Food for the Poor Fires 2nd Fund-Raising Priest
By Peter Franceschina
Sun-Sentinel (Fort Lauderdale, FL)
April 20, 2002
A Diocese of Palm Beach clergyman was stripped of his rights to act as a priest and was fired on Monday from his fund-raising position at Food for the Poor, said Angel Aloma, executive vice president of the Deerfield Beach-based charity.
Aloma said on Friday he did not know why Matthew Fitzgerald, 59, lost his faculties, which authorize priests to carry out their duties such as saying Mass and performing marriages and baptisms. Fitzgerald has been with the Diocese of Palm Beach about a decade, according to church directories that list him as being "on leave."
Diocese spokesman Sam Barbaro said he could not respond to questions about Fitzgerald's tenure or status with the diocese.
Fitzgerald was fired from Food for the Poor the same day as the Rev. Richard Farwell, 54, of the Diocese of Charlotte, N.C., because he, too, had his faculties revoked, Aloma said. Both men told their bosses about the loss of their privileges last week, but Aloma said he doesn't know why the two dioceses made those decisions.
"They were good employees, and we are sorry to lose them, but we don't want to get into the why of it," he said.
Fitzgerald came to the charity with a letter recommending him for the position, Aloma said, adding that he thinks Fitzgerald's letter would have been written by former Diocese of Palm Beach Bishop Anthony O'Connell, who resigned on March 8 after a former seminary student accused him of sexual abuse 25 years ago.
"All of our priests have to come with a letter of clearance by their bishop. That is standard procedure," Aloma said.
Food for the Poor is the largest charity in South Florida, having raised $1 billion over the past 20 years to help people in the Caribbean through religious organizations. The Catholic Church has been a major supporter of the charity, and Food for the Poor pays about 35 priests nationwide to help raise money, Aloma said.
Fitzgerald worked for Food for the Poor since May 2000, and Farwell worked for the charity since August 2000. Both men were based in Deerfield Beach and responsible for bringing in donations from large contributors, Aloma said. "They cultivate for major gifts," he said, adding the two are the only priests to have been fired from the charity recently for losing their faculties.
Food for the Poor uses priests to go into churches and homes to perform their duties and raise money, so it is essential that they be able to carry out a public ministry and the sacraments as part of their jobs, Aloma said. "Once the faculties are lost, we know they can no longer function for us as a priest," he said.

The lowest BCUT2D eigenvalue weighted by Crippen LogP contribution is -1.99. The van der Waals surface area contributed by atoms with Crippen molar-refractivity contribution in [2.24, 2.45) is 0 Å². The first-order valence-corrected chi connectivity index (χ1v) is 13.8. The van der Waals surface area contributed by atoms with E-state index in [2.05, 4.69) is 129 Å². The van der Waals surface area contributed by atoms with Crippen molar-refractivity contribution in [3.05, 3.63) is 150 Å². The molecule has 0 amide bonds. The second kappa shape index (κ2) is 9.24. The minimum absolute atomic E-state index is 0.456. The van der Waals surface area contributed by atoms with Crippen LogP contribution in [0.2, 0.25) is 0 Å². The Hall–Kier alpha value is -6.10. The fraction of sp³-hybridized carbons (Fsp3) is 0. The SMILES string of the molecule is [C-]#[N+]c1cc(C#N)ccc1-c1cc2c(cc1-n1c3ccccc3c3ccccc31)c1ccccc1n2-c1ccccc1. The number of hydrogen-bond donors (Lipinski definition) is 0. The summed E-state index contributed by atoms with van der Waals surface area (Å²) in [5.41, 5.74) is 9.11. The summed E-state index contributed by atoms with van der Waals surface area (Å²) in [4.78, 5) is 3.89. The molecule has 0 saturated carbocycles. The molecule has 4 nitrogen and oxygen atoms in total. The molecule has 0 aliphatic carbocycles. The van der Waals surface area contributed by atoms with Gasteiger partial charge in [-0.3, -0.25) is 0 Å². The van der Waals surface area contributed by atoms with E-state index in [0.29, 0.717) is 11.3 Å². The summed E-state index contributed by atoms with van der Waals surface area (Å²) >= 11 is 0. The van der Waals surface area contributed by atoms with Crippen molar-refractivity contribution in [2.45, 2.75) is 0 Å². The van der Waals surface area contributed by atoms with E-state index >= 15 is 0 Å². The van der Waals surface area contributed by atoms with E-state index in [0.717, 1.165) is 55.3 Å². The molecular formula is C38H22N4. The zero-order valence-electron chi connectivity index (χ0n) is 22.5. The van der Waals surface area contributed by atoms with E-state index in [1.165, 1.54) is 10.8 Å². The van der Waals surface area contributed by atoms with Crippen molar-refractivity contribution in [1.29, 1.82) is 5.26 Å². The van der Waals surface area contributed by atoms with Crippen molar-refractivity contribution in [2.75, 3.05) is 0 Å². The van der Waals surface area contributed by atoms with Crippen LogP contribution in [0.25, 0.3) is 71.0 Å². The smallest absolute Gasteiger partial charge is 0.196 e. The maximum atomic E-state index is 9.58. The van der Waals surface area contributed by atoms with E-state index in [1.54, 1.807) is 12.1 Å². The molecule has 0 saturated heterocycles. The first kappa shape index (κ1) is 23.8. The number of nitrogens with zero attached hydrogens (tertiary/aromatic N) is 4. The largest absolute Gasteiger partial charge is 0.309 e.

Fitzgerald is listed in church directories at St. Ignatius Loyola Cathedral in Palm Beach Gardens in 1990. In June 1991, church officials said he was being transferred to Ascension in Boca Raton. The 1993 directory lists Fitzgerald at St. Lucie in Port St. Lucie, but, that September, church officials announced he was going to Our Lady of Lourdes in Boca Raton. In September 1996, he became pastor of St. Lucie. The diocese's directory for 1999-2001 lists Fitzgerald as "on leave."
The Charlotte Observer reported Friday that Farwell's privileges were revoked for alleged sexual misconduct with a minor about 20 years ago, after the minor's family wrote a letter to the Charlotte Diocese to make a second complaint against him. The allegation had first been made to the diocese in 1999, but it was not deemed "credible" at that time, the paper quoted spokeswoman Joann Keane as saying.
Keane could not be reached for comment on Friday. Under the Charlotte Diocese's new, stricter policy for addressing sexual misconduct allegations, Farwell was placed on administrative leave pending the outcome of an investigation.
Farwell also came to Food for the Poor with a letter of recommendation from his bishop, Aloma said. Keane told The Charlotte Observer the letter was written because the 1999 allegation was found not to be credible.
Any original material on these pages is copyright © BishopAccountability.org 2004. Reproduce freely with attribution.